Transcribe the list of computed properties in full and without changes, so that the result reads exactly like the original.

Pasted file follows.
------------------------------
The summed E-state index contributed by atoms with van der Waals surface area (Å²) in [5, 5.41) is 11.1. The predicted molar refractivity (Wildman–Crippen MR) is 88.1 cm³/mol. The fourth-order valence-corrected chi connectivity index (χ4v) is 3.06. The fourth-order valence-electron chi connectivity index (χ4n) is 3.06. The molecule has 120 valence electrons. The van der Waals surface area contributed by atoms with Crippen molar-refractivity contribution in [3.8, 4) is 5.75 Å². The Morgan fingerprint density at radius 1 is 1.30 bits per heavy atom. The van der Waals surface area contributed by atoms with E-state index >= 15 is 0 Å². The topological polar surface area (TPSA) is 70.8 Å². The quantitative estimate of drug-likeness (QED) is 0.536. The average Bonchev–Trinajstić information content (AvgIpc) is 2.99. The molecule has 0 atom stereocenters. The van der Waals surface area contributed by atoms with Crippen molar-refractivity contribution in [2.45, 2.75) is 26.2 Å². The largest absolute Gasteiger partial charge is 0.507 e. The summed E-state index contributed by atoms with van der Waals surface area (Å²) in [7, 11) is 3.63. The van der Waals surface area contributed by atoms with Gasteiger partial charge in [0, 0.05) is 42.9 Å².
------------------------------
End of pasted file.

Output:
The summed E-state index contributed by atoms with van der Waals surface area (Å²) in [5, 5.41) is 11.1. The predicted molar refractivity (Wildman–Crippen MR) is 88.1 cm³/mol. The fourth-order valence-corrected chi connectivity index (χ4v) is 3.06. The fourth-order valence-electron chi connectivity index (χ4n) is 3.06. The molecule has 120 valence electrons. The van der Waals surface area contributed by atoms with Crippen molar-refractivity contribution in [3.8, 4) is 5.75 Å². The Morgan fingerprint density at radius 1 is 1.30 bits per heavy atom. The van der Waals surface area contributed by atoms with E-state index >= 15 is 0 Å². The topological polar surface area (TPSA) is 70.8 Å². The quantitative estimate of drug-likeness (QED) is 0.536. The average Bonchev–Trinajstić information content (AvgIpc) is 2.99. The molecule has 0 atom stereocenters. The van der Waals surface area contributed by atoms with Crippen molar-refractivity contribution in [2.45, 2.75) is 26.2 Å². The largest absolute Gasteiger partial charge is 0.507 e. The summed E-state index contributed by atoms with van der Waals surface area (Å²) in [7, 11) is 3.63. The van der Waals surface area contributed by atoms with Gasteiger partial charge in [0, 0.05) is 42.9 Å².